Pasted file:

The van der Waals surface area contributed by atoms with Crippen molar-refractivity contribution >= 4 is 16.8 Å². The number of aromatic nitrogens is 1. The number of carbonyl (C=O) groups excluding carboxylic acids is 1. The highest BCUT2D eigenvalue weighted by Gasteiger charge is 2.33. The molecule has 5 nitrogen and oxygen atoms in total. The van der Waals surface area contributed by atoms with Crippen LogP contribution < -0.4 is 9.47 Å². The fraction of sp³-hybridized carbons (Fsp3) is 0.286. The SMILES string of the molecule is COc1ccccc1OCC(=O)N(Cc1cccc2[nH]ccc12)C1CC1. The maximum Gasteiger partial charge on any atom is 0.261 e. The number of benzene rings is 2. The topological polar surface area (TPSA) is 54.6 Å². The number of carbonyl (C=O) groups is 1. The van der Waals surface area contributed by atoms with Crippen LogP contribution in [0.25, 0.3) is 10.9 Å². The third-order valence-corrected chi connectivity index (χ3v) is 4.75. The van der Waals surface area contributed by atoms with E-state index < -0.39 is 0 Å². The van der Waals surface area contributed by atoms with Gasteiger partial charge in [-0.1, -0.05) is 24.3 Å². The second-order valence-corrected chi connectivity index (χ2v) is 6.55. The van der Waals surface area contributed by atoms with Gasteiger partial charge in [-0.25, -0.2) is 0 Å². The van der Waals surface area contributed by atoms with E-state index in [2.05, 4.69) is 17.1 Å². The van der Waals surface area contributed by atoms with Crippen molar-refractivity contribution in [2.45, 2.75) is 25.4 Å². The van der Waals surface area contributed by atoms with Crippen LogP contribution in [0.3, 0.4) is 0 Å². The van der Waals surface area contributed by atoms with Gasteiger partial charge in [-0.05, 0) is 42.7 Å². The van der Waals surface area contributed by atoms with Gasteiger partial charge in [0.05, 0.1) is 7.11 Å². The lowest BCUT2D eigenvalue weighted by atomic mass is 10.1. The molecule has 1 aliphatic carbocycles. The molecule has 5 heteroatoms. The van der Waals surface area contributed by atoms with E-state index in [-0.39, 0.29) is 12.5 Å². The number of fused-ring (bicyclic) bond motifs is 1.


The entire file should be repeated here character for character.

The van der Waals surface area contributed by atoms with Crippen molar-refractivity contribution >= 4 is 16.8 Å². The number of aromatic nitrogens is 1. The number of carbonyl (C=O) groups excluding carboxylic acids is 1. The highest BCUT2D eigenvalue weighted by Gasteiger charge is 2.33. The molecule has 5 nitrogen and oxygen atoms in total. The van der Waals surface area contributed by atoms with Crippen LogP contribution < -0.4 is 9.47 Å². The fraction of sp³-hybridized carbons (Fsp3) is 0.286. The SMILES string of the molecule is COc1ccccc1OCC(=O)N(Cc1cccc2[nH]ccc12)C1CC1. The maximum Gasteiger partial charge on any atom is 0.261 e. The number of benzene rings is 2. The topological polar surface area (TPSA) is 54.6 Å². The number of carbonyl (C=O) groups is 1. The van der Waals surface area contributed by atoms with Crippen LogP contribution in [0.25, 0.3) is 10.9 Å². The third-order valence-corrected chi connectivity index (χ3v) is 4.75. The van der Waals surface area contributed by atoms with E-state index < -0.39 is 0 Å². The van der Waals surface area contributed by atoms with Gasteiger partial charge in [-0.1, -0.05) is 24.3 Å². The second-order valence-corrected chi connectivity index (χ2v) is 6.55. The van der Waals surface area contributed by atoms with Gasteiger partial charge in [-0.25, -0.2) is 0 Å². The van der Waals surface area contributed by atoms with E-state index in [2.05, 4.69) is 17.1 Å². The van der Waals surface area contributed by atoms with Crippen molar-refractivity contribution in [2.45, 2.75) is 25.4 Å². The van der Waals surface area contributed by atoms with Crippen LogP contribution in [0.3, 0.4) is 0 Å². The van der Waals surface area contributed by atoms with Gasteiger partial charge in [-0.05, 0) is 42.7 Å². The van der Waals surface area contributed by atoms with Gasteiger partial charge in [0.05, 0.1) is 7.11 Å². The lowest BCUT2D eigenvalue weighted by atomic mass is 10.1. The molecule has 1 aliphatic carbocycles. The molecule has 5 heteroatoms. The van der Waals surface area contributed by atoms with E-state index in [-0.39, 0.29) is 12.5 Å². The number of fused-ring (bicyclic) bond motifs is 1.